Cameron Reilly [41:01]: Okay.

Tony Kynaston [41:03]So that’s a little bit high, I think this will probably work out to be a bit like mutual services. Again, it was probably, if we have done this a bit earlier, the price would have priced the cash flow, be in the six range and we asked them the eight range.

Cameron Reilly [41:14]: Yeah okay.

Tony Kynaston [41:15]: The point I like here.

Cameron Reilly [41:17]: Well, let’s keep going in the data collection anyway, see where we ended up now. The sentiment share price graph, three-point trade-in, positive?

Tony Kynaston [41:24]: Very.

Cameron Reilly [41:25]: Dividend yield. I got 3.5.

Tony Kynaston [41:28]: Yep, me too.

Cameron Reilly [41:29]: Okay. The PE I’ve got 19.14.

Tony Kynaston [41:32]: I’ve got 14.5.

Cameron Reilly [41:34]: In Yahoo, I’ve got trailing PE 18.42 on my last number from Reuters though.

Tony Kynaston [41:41]: Let me go into the ISX website and see if that helps.

Cameron Reilly [41:45]: So, Reuters has given me the PETTM as 19.14 trailing 12 months. So that would be the right figure?

Tony Kynaston [41:58]: What did you have sir?

Cameron Reilly [41:59]: 19.14.

Tony Kynaston [42:00]: I’ve got 14.5.

Cameron Reilly [42:00]: I’m just saying TT. The trailing 12 months is the number we’d be looking for the PE there’s no problem with that part from the fact that numbers are wrong.

Tony Kynaston [42:14]: It should be right, yeah, we’re not doing it for the four EPS. So, it should be the earnings per share for the last 12 months over the current price.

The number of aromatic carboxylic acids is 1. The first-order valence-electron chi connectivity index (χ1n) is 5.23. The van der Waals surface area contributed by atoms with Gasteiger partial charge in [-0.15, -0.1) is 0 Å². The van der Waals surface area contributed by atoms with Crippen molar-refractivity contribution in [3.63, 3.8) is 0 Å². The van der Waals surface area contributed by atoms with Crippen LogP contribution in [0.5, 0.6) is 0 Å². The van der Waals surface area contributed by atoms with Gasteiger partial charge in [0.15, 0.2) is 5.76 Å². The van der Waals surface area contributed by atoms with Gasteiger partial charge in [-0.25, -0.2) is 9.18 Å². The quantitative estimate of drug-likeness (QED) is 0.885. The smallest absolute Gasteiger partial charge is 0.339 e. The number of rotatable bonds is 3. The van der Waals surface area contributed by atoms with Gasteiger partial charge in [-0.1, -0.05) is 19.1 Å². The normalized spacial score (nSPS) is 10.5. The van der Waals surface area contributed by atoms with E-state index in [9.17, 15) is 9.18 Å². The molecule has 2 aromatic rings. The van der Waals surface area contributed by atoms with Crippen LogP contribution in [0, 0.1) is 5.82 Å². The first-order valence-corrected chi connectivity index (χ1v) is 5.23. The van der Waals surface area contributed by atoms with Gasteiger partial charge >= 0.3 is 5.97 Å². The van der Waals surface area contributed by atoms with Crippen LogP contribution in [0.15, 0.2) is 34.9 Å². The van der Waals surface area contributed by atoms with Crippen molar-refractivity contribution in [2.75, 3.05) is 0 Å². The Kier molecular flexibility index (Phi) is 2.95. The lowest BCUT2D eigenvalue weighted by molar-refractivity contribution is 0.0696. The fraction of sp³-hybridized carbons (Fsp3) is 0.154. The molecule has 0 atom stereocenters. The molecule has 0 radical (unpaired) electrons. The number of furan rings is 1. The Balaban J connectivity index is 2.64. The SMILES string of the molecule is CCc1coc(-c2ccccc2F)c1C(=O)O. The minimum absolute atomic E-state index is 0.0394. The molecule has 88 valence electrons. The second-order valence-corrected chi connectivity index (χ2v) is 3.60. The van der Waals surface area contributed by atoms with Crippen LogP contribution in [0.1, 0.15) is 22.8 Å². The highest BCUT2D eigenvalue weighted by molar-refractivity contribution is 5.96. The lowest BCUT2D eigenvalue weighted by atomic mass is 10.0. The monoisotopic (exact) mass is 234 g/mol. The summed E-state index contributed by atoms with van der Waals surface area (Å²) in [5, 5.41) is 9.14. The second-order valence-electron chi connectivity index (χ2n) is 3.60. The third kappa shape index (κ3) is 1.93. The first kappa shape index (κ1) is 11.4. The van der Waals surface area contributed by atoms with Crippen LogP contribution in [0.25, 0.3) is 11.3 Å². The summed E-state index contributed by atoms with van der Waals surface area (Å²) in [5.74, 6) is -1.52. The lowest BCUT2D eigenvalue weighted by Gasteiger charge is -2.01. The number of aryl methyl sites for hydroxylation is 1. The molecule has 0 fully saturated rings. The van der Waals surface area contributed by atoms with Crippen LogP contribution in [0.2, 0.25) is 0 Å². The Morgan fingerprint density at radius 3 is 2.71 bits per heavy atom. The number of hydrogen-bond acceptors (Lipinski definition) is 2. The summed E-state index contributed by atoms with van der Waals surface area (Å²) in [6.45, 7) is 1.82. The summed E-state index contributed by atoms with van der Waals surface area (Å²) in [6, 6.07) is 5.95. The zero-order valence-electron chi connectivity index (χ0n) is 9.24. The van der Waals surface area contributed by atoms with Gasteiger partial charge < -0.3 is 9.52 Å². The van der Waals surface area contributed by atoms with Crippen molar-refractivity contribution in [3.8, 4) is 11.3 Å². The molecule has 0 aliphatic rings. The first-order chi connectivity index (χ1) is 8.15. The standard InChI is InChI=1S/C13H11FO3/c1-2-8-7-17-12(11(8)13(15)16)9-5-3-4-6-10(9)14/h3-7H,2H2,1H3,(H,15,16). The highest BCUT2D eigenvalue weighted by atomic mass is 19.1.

Cameron Reilly [42:23]: Yeah, over the current price. Like today’s price?

Tony Kynaston [42:27]: Yeah.

Cameron Reilly [42:28]: Okay. Well, you would think Reuters would be calculating that wouldn’t you? On the fly?

Tony Kynaston [42:35]: It’s TTM, let’s Stock Doctors just doing it for the current APS the last six months. There’s a new calculation the in check. So, they’ve got 9.06 cents a share is the earnings per share and the price is $1.40.

Tony Kynaston [42:35]: It’s TTM, let’s Stock Doctors just doing it for the current APS the last six months. There’s a new calculation the in check. So, they’ve got 9.06 cents a share is the earnings per share and the price is $1.40.

Cameron Reilly [42:52]: Well, Yahoo is giving me a slightly different figure anyway, but it’s lower than Reuters, but not as low as Stock Doctor.

Tony Kynaston [43:01]: Yeah. I think Stock Doctor is just taking the most; the six-monthly EPS, which is 9.06 cents.

Cameron Reilly [43:13]: Right.

Tony Kynaston [43:15]: Yeah. So Stock Doctor is only doing a six-monthly P, well that’s the one I’ve been using so that’s the one we should use going forward, I guess. Some of the training 12 months, but the current EPS, six months.

Cameron Reilly [43:26]: Trying to figure out how I’m going to get that off of Yahoo or Reuters.

Tony Kynaston [43:31]: Yahoo or Reuters should have the current earnings per share shouldn’t it? The most recent down?

Cameron Reilly [43:36]: Yeah. I’m looking for it.